20140124_135322You can probably guess that the game plays very differently with different numbers of players. When more people have more workers competing with one another, prices can raise sky-high and removing a worker can be a massive boon. On the flip side, it’s a lackluster if you play with the minimum complement of two players. By the end of the round, you might find yourself unable to buy anything or gain any revenue. It’s not a problem unique to the two-player game, but it kicks in earlier than larger games.

It’s a shame, actually. The game would be so easy to scale by specifying different numbers and patterns of cards set out each round. It could make the two-player game tighter, and bigger games a little less claustrophobic (unless you like that sort of thing). It’s easy to fix with house rules, but it would be nice to have some options presented by the designer in the rulebook.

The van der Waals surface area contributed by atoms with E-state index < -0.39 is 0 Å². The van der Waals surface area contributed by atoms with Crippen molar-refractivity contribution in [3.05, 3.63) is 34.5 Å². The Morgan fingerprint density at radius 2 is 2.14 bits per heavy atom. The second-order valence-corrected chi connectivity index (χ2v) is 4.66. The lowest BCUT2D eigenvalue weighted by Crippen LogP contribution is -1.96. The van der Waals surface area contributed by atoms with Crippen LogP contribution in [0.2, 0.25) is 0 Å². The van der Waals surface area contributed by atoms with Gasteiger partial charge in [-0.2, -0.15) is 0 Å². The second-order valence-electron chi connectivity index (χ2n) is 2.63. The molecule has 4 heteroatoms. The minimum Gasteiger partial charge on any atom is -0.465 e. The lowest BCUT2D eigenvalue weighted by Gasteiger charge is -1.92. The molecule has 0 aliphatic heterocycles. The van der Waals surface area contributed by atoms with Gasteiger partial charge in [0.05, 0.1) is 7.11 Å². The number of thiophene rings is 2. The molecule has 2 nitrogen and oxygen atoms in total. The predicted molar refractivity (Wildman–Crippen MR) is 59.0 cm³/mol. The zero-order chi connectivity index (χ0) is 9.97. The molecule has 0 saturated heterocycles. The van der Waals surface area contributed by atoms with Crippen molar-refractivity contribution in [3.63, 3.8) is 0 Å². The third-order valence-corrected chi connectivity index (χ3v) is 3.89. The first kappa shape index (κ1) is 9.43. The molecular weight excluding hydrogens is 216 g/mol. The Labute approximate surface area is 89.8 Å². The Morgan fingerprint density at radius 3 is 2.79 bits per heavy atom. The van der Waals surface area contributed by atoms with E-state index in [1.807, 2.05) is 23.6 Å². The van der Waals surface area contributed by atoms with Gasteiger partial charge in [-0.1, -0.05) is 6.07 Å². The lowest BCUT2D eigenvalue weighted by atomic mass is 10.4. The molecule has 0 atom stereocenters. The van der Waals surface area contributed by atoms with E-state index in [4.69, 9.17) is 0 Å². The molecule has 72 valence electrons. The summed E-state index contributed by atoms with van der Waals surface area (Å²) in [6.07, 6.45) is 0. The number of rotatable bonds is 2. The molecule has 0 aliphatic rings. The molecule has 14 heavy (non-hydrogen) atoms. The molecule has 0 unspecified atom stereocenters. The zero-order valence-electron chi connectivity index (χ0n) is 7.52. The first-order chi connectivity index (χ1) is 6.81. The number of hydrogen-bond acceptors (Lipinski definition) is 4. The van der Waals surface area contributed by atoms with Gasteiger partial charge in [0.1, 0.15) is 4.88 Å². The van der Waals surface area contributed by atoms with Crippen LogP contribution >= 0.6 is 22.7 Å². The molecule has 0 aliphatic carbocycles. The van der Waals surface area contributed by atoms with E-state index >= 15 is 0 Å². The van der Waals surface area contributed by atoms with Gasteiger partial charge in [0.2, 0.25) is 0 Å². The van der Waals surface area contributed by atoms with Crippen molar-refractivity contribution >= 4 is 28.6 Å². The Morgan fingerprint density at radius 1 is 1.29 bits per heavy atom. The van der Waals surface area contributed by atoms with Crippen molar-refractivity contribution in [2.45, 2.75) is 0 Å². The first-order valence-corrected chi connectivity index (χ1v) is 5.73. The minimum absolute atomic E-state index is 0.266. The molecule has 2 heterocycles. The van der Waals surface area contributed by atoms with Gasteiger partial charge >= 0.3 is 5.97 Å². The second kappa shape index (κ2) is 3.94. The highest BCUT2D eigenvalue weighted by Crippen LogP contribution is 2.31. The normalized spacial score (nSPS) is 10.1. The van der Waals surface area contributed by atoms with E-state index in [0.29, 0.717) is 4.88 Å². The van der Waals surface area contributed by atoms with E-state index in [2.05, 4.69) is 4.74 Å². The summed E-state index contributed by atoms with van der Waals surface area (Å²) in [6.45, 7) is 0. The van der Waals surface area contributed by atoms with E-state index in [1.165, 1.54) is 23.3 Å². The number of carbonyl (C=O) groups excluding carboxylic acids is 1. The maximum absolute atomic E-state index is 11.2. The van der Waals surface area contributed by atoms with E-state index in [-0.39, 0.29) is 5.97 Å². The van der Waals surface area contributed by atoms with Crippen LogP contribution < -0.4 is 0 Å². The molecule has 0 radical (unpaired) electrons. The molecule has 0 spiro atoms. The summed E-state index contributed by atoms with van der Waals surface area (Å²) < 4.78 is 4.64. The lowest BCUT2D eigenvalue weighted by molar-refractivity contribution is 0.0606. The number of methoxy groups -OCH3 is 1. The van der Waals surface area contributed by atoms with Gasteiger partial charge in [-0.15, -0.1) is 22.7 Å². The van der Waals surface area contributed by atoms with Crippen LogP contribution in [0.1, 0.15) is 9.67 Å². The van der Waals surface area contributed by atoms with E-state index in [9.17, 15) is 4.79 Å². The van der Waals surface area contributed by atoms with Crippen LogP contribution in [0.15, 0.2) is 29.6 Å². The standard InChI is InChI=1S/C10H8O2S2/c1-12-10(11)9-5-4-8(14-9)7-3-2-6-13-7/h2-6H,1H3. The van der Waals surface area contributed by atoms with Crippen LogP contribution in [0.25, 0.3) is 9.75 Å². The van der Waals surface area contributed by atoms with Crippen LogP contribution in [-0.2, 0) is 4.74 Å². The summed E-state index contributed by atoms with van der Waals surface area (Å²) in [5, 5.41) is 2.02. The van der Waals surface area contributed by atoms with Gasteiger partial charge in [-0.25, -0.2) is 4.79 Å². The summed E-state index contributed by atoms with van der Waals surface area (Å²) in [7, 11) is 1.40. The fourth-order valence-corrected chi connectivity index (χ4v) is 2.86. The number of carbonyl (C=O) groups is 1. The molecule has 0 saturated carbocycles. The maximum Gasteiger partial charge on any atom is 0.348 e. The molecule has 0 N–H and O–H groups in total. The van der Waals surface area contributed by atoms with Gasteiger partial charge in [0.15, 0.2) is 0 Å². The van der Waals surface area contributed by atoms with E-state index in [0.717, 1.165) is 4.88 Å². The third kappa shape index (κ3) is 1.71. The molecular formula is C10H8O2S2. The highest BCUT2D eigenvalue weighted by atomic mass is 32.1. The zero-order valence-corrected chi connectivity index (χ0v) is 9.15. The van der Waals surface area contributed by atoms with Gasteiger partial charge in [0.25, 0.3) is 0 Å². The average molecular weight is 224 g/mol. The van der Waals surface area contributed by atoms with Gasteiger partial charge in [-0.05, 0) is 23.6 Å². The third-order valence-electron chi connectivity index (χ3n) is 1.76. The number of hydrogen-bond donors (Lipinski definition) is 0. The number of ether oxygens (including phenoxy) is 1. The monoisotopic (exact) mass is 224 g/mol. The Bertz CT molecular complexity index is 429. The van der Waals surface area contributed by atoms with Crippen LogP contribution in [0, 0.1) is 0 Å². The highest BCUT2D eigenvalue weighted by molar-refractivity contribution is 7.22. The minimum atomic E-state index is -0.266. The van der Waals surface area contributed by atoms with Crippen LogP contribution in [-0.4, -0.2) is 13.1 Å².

The downside to the gameplay is that, outside of deploying and removing workers, the game is a bit dry. You just try to earn money and spyrium to turn into points. You build a tableau of patented techniques and buildings, but it never really feels like they click together in a satisfying or clever way. The tension in the game comes from competition over cards, not trying to assemble an engine. This could be saved by a more elegant design, but instead, Spyrium falls somewhere in the middle.

The game could, potentially, make up for its dry elements with a colorful theme. I certainly enjoy steampunk, and some people are absolutely fanatical about it. For those of you who don’t know, steampunk is a sub-genre of science fiction, usually taking place in the age of steam with some kind of fantastical element thrown into the mix. Think Victorian England with steam-powered computers, or mad scientists in the Wild West. If that sounds exciting to you, then, Spyrium is… well, totally unappealing.

20140124_135646
Ah, the boundless possibilities of science fiction.